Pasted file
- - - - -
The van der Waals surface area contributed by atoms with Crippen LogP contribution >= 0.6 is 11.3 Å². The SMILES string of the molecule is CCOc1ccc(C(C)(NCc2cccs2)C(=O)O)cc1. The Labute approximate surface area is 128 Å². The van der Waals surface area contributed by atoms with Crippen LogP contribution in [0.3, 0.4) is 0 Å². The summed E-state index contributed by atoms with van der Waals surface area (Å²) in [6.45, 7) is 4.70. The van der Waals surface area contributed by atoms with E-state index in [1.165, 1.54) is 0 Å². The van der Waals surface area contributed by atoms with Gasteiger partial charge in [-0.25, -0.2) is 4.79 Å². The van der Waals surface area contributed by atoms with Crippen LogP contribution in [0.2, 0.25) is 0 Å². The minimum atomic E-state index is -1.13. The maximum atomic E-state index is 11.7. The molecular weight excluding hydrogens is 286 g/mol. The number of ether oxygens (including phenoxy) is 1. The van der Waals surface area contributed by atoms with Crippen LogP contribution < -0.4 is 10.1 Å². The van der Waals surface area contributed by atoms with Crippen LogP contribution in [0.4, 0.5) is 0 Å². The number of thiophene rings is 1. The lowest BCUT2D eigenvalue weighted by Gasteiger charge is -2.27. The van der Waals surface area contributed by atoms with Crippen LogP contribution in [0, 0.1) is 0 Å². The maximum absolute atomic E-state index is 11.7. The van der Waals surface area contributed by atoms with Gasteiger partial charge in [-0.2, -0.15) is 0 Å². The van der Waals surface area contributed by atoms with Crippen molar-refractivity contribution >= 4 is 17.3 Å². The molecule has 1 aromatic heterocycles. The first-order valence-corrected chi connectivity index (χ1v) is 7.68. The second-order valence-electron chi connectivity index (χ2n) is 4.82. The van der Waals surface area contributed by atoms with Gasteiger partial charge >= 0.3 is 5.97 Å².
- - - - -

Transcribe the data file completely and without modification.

The van der Waals surface area contributed by atoms with Crippen LogP contribution >= 0.6 is 11.3 Å². The SMILES string of the molecule is CCOc1ccc(C(C)(NCc2cccs2)C(=O)O)cc1. The Labute approximate surface area is 128 Å². The van der Waals surface area contributed by atoms with Crippen LogP contribution in [0.3, 0.4) is 0 Å². The summed E-state index contributed by atoms with van der Waals surface area (Å²) in [6.45, 7) is 4.70. The van der Waals surface area contributed by atoms with E-state index in [1.165, 1.54) is 0 Å². The van der Waals surface area contributed by atoms with Gasteiger partial charge in [-0.25, -0.2) is 4.79 Å². The van der Waals surface area contributed by atoms with Crippen LogP contribution in [0.2, 0.25) is 0 Å². The minimum atomic E-state index is -1.13. The maximum atomic E-state index is 11.7. The molecular weight excluding hydrogens is 286 g/mol. The number of ether oxygens (including phenoxy) is 1. The van der Waals surface area contributed by atoms with Crippen LogP contribution < -0.4 is 10.1 Å². The van der Waals surface area contributed by atoms with Crippen LogP contribution in [0.4, 0.5) is 0 Å². The number of thiophene rings is 1. The lowest BCUT2D eigenvalue weighted by Gasteiger charge is -2.27. The van der Waals surface area contributed by atoms with Crippen LogP contribution in [0, 0.1) is 0 Å². The maximum absolute atomic E-state index is 11.7. The van der Waals surface area contributed by atoms with Gasteiger partial charge in [-0.2, -0.15) is 0 Å². The van der Waals surface area contributed by atoms with Crippen molar-refractivity contribution >= 4 is 17.3 Å². The molecule has 1 aromatic heterocycles. The first-order valence-corrected chi connectivity index (χ1v) is 7.68. The second-order valence-electron chi connectivity index (χ2n) is 4.82. The van der Waals surface area contributed by atoms with Gasteiger partial charge >= 0.3 is 5.97 Å².